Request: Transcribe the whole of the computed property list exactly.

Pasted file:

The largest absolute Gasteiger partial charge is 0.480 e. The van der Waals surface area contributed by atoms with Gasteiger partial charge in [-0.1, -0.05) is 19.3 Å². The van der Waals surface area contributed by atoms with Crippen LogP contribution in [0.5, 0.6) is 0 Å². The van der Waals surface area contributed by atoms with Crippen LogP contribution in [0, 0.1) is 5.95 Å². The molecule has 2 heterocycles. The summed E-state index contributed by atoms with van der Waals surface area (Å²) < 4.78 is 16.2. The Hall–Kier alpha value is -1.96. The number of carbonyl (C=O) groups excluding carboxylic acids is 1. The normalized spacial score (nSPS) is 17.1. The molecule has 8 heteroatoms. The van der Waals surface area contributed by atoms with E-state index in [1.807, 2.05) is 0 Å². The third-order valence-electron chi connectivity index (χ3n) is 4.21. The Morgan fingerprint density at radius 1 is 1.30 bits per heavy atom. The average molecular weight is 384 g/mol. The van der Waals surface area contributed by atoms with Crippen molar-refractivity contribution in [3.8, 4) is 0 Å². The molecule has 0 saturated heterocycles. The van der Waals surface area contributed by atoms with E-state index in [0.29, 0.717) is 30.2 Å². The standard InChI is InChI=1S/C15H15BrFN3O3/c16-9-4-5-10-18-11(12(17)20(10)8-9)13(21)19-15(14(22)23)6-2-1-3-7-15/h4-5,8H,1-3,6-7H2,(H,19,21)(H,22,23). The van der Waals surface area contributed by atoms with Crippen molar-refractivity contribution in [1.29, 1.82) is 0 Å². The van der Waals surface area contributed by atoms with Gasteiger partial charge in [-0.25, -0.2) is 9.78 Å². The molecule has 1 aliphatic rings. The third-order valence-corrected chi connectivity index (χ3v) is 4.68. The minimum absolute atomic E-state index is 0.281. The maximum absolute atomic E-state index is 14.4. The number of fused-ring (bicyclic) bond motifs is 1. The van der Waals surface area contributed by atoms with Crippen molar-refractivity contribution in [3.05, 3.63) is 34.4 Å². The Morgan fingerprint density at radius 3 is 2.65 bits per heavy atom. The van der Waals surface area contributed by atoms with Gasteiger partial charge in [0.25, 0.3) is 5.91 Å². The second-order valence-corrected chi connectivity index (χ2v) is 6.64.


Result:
The largest absolute Gasteiger partial charge is 0.480 e. The van der Waals surface area contributed by atoms with Gasteiger partial charge in [-0.1, -0.05) is 19.3 Å². The van der Waals surface area contributed by atoms with Crippen LogP contribution in [0.5, 0.6) is 0 Å². The van der Waals surface area contributed by atoms with Crippen LogP contribution in [0, 0.1) is 5.95 Å². The molecule has 2 heterocycles. The summed E-state index contributed by atoms with van der Waals surface area (Å²) < 4.78 is 16.2. The Hall–Kier alpha value is -1.96. The number of carbonyl (C=O) groups excluding carboxylic acids is 1. The normalized spacial score (nSPS) is 17.1. The molecule has 8 heteroatoms. The van der Waals surface area contributed by atoms with E-state index in [1.807, 2.05) is 0 Å². The third-order valence-electron chi connectivity index (χ3n) is 4.21. The Morgan fingerprint density at radius 1 is 1.30 bits per heavy atom. The average molecular weight is 384 g/mol. The van der Waals surface area contributed by atoms with Crippen molar-refractivity contribution in [3.8, 4) is 0 Å². The molecule has 0 saturated heterocycles. The van der Waals surface area contributed by atoms with E-state index in [0.29, 0.717) is 30.2 Å². The standard InChI is InChI=1S/C15H15BrFN3O3/c16-9-4-5-10-18-11(12(17)20(10)8-9)13(21)19-15(14(22)23)6-2-1-3-7-15/h4-5,8H,1-3,6-7H2,(H,19,21)(H,22,23). The van der Waals surface area contributed by atoms with Crippen molar-refractivity contribution in [1.29, 1.82) is 0 Å². The van der Waals surface area contributed by atoms with Gasteiger partial charge in [-0.25, -0.2) is 9.78 Å². The molecule has 1 aliphatic rings. The third-order valence-corrected chi connectivity index (χ3v) is 4.68. The minimum absolute atomic E-state index is 0.281. The maximum absolute atomic E-state index is 14.4. The number of fused-ring (bicyclic) bond motifs is 1. The van der Waals surface area contributed by atoms with Crippen molar-refractivity contribution in [3.05, 3.63) is 34.4 Å². The Morgan fingerprint density at radius 3 is 2.65 bits per heavy atom. The van der Waals surface area contributed by atoms with Gasteiger partial charge in [0.25, 0.3) is 5.91 Å². The second-order valence-corrected chi connectivity index (χ2v) is 6.64.